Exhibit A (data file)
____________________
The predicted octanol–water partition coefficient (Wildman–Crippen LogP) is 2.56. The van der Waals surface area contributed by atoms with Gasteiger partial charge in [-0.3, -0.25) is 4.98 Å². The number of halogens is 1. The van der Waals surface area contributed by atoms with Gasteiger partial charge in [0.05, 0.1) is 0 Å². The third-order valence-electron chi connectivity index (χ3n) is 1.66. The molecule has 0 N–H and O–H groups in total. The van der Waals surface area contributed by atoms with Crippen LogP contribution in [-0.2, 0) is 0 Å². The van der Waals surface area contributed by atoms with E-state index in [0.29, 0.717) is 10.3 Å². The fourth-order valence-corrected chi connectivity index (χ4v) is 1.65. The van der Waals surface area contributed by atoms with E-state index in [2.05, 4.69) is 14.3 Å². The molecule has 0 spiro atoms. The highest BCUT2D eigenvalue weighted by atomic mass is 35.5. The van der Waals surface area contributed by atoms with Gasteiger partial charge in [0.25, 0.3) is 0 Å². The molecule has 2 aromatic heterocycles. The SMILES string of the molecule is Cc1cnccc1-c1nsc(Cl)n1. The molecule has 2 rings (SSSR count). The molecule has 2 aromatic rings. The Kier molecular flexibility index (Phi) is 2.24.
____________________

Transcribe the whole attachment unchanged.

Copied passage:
The predicted octanol–water partition coefficient (Wildman–Crippen LogP) is 2.56. The van der Waals surface area contributed by atoms with Gasteiger partial charge in [-0.3, -0.25) is 4.98 Å². The number of halogens is 1. The van der Waals surface area contributed by atoms with Gasteiger partial charge in [0.05, 0.1) is 0 Å². The third-order valence-electron chi connectivity index (χ3n) is 1.66. The molecule has 0 N–H and O–H groups in total. The van der Waals surface area contributed by atoms with Crippen LogP contribution in [-0.2, 0) is 0 Å². The van der Waals surface area contributed by atoms with E-state index in [0.29, 0.717) is 10.3 Å². The fourth-order valence-corrected chi connectivity index (χ4v) is 1.65. The van der Waals surface area contributed by atoms with E-state index in [2.05, 4.69) is 14.3 Å². The molecule has 0 spiro atoms. The highest BCUT2D eigenvalue weighted by atomic mass is 35.5. The van der Waals surface area contributed by atoms with Gasteiger partial charge in [0.25, 0.3) is 0 Å². The molecule has 2 aromatic heterocycles. The SMILES string of the molecule is Cc1cnccc1-c1nsc(Cl)n1. The molecule has 2 rings (SSSR count). The molecule has 2 aromatic rings. The Kier molecular flexibility index (Phi) is 2.24.